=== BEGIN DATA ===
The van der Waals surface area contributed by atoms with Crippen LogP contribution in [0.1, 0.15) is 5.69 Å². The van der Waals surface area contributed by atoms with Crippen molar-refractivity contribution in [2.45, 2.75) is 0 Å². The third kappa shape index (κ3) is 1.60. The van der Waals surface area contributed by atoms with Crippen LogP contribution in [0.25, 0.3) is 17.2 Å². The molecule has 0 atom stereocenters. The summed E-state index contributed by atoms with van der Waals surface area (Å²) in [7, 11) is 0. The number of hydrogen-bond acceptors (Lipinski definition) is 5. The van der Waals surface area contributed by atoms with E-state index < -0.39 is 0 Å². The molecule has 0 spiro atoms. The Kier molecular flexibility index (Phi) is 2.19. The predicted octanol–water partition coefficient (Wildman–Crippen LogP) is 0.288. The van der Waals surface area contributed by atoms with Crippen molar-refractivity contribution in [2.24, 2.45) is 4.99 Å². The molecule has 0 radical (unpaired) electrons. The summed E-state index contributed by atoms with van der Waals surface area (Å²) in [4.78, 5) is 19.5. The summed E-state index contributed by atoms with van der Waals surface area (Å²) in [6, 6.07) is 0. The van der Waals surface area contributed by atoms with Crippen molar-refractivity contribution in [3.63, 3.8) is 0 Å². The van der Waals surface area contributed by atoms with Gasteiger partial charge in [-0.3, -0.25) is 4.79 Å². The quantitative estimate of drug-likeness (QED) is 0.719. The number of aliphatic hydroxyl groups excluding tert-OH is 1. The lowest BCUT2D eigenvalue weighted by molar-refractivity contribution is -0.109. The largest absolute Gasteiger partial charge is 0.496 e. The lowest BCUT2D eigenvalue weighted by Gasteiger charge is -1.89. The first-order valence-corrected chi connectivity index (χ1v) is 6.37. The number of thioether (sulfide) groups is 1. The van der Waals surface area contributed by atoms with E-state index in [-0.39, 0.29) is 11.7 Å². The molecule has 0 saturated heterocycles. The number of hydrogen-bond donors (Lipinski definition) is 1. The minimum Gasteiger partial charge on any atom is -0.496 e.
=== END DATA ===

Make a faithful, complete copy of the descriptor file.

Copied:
The van der Waals surface area contributed by atoms with Crippen LogP contribution in [0.1, 0.15) is 5.69 Å². The van der Waals surface area contributed by atoms with Crippen molar-refractivity contribution in [2.45, 2.75) is 0 Å². The third kappa shape index (κ3) is 1.60. The van der Waals surface area contributed by atoms with Crippen LogP contribution in [0.25, 0.3) is 17.2 Å². The molecule has 0 atom stereocenters. The summed E-state index contributed by atoms with van der Waals surface area (Å²) in [7, 11) is 0. The number of hydrogen-bond acceptors (Lipinski definition) is 5. The van der Waals surface area contributed by atoms with E-state index < -0.39 is 0 Å². The molecule has 0 spiro atoms. The Kier molecular flexibility index (Phi) is 2.19. The predicted octanol–water partition coefficient (Wildman–Crippen LogP) is 0.288. The van der Waals surface area contributed by atoms with Crippen molar-refractivity contribution in [2.24, 2.45) is 4.99 Å². The molecule has 0 radical (unpaired) electrons. The summed E-state index contributed by atoms with van der Waals surface area (Å²) in [4.78, 5) is 19.5. The summed E-state index contributed by atoms with van der Waals surface area (Å²) in [6, 6.07) is 0. The van der Waals surface area contributed by atoms with Crippen molar-refractivity contribution in [3.63, 3.8) is 0 Å². The van der Waals surface area contributed by atoms with Gasteiger partial charge in [-0.3, -0.25) is 4.79 Å². The quantitative estimate of drug-likeness (QED) is 0.719. The number of aliphatic hydroxyl groups excluding tert-OH is 1. The lowest BCUT2D eigenvalue weighted by molar-refractivity contribution is -0.109. The largest absolute Gasteiger partial charge is 0.496 e. The lowest BCUT2D eigenvalue weighted by Gasteiger charge is -1.89. The first-order valence-corrected chi connectivity index (χ1v) is 6.37. The number of thioether (sulfide) groups is 1. The van der Waals surface area contributed by atoms with E-state index in [-0.39, 0.29) is 11.7 Å². The molecule has 0 saturated heterocycles. The number of hydrogen-bond donors (Lipinski definition) is 1. The minimum Gasteiger partial charge on any atom is -0.496 e.